Nepal | April 06, 2020

Checking terrorism: Efficient intelligence required


Accepting that there is unlikely to be a final victory in the war on terror means acknowledging that the struggle cannot be pursued by military means alone. Counter-terrorism efforts will have to extend beyond intelligence gathering

On Sunday, April 21, suicide bombings hit three Catholic churches and three upscale hotels of Sri Lanka, killing more than two hundred and critically injuring a few hundred others.

Reports pouring in on the incident reveal that security authorities had been lenient, or inactive, despite warnings about the activities of Zaharan Hashim, a radical Muslim preacher accused of masterminding the Easter Sunday attacks.

This is a lesson on how alert, sensitive and efficient a national intelligence system should be.

Terrorism is a complex phenomenon. Terrorist groups target states that are undergoing reforms or change. They take advantage of bad governance, poverty, injustice, corruption, and lack of state resources and skills to fight terrorism. These are their ‘soft targets’. A corrupt government is surely bound to fall victim of terrorism.

Despite worldwide efforts, the threats of terrorism are increasing. Nepal cannot be an exception.

Therefore, as we greatly rely upon the physical security system, it will be sensible to do some introspection of the current security system.

The first step towards reforming the security system is to develop a comprehensive national security policy and plan — a visionary blue print.

A national security framework sets out the government’s approach to security, defines the types of national interests, threats, appraises the hazards and risks, and plans how such an envisioned security is expected to be achieved.

The system should focus on meeting a wide range of present and future challenges, not just on those spawned by the current or immediate crisis.

Our responses to high profile terrorist acts are often traditional — more reactive than proactive. So the State must take immediate action to formulate immediate and short-term laws, policy and action plan to invest in rigorous research, neutralise criminal plans, deactivate profit motives and assign special task forces to prevent terrorism of all nature.

Intelligence is costly; the absence of it is more so. In seeking to take action against transnational organised criminal activities occurring inside and outside the country, it is necessary to bring to bear the enormous information gathering capabilities of the Intelligence Community that has both collection systems and human agents available throughout the world. Harmonising the domestic laws and policies against transnational organised criminal activities is an important and urgently needed reforms.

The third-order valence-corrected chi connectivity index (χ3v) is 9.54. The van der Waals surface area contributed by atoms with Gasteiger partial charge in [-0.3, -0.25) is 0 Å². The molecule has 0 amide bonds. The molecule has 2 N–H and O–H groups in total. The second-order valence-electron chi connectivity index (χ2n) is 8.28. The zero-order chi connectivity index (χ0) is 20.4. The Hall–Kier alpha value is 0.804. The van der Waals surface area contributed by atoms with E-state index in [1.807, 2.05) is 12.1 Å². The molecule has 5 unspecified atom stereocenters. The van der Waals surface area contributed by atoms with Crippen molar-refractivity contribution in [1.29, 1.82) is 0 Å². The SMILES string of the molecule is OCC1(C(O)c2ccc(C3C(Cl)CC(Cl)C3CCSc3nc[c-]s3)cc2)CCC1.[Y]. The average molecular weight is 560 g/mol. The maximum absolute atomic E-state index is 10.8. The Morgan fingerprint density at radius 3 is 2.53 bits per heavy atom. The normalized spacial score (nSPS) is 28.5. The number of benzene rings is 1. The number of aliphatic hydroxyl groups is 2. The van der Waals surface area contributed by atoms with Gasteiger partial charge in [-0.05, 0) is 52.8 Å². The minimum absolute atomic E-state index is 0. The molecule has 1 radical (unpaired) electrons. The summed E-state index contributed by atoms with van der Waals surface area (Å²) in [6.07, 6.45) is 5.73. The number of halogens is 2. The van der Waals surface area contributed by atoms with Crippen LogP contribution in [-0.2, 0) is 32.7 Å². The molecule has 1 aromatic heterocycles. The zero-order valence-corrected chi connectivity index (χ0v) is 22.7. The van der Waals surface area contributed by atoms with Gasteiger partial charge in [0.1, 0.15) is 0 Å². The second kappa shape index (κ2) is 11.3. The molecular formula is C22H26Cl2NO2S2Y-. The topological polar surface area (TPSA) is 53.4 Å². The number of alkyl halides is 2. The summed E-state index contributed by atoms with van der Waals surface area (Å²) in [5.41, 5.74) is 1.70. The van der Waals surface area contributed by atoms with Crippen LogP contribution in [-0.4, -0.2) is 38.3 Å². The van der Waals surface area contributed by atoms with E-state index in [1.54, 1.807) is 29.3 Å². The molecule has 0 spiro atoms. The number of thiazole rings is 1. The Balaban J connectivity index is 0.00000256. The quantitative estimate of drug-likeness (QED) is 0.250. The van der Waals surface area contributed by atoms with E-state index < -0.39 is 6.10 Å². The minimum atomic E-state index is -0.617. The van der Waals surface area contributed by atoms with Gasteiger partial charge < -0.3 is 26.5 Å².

Various multi-disciplinary approaches are recommended, and these resonate with calls for proactive integrated policing and wider engagement with law enforcement partners.

A proactive strategy, however, means shifting the attitudes of law enforcement towards holistic political, social and economic vulnerabilities that crime networks seek to exploit.

A broader view of today’s terrorist and criminal groups is needed, given that their methods and their motives are often shared. The ultimate test of this will be greater effectiveness in observing, detecting and apprehending politically and economically motivated criminals that undermine the security of the country.

Understanding network structures and operations make it easier to identify vulnerabilities against which concerted attacks should be directed. Of particular importance is the identification of critical nodes. Despite the muscular image of the police, much of modern policing revolves around the management of information.

We need an effective integrated security system with definite roles and responsibilities, an efficient governance system, intelligence and assessment, a national security policy, and an efficient, welltrained and equipped workforce. Police are now ‘knowledge’ rather than ‘craft’ workers, and this is increasingly so as the full impact of the ‘information age’ is realised. High-order research and analytical skills and communication skills are increasingly needed along with traditional skills and discipline.

It is essential to attack all kinds of organised crime groups through a professionally sound and closely coordinated nationwide effort.

There is a need for a special counterterrorism security force to deal with terrorism. We should reorganise, calibrate and tunein our security forces appropriately to face any upcoming challenges. This will require an overhauling of the administrative and managerial capacity of the concerned ministries and departments also.

Accepting that there is unlikely to be a final victory in the war on terror means acknowledging that the struggle cannot be pursued by military means alone.

Counter-terrorism efforts will have to extend beyond intelligence gathering.

The other important step would be to encourage the preparedness of other national security stakeholders, including the private sector and NGOs and faithbased groups and incorporate them into our national preparedness efforts.

Finally, without adequate focus on a social crime prevention strategy, the justice system remains overburdened today. By relying on the law enforcement mechanism alone, the present strategy is incurring huge costs associated with investigation, prosecution and imprisonment.

Therefore, adopting a preventive strategy as an option to reactive approach will be more effective.

Thapa is a former AIG of Nepal Police

A version of this article appears in print on April 29, 2019 of The Himalayan Times.

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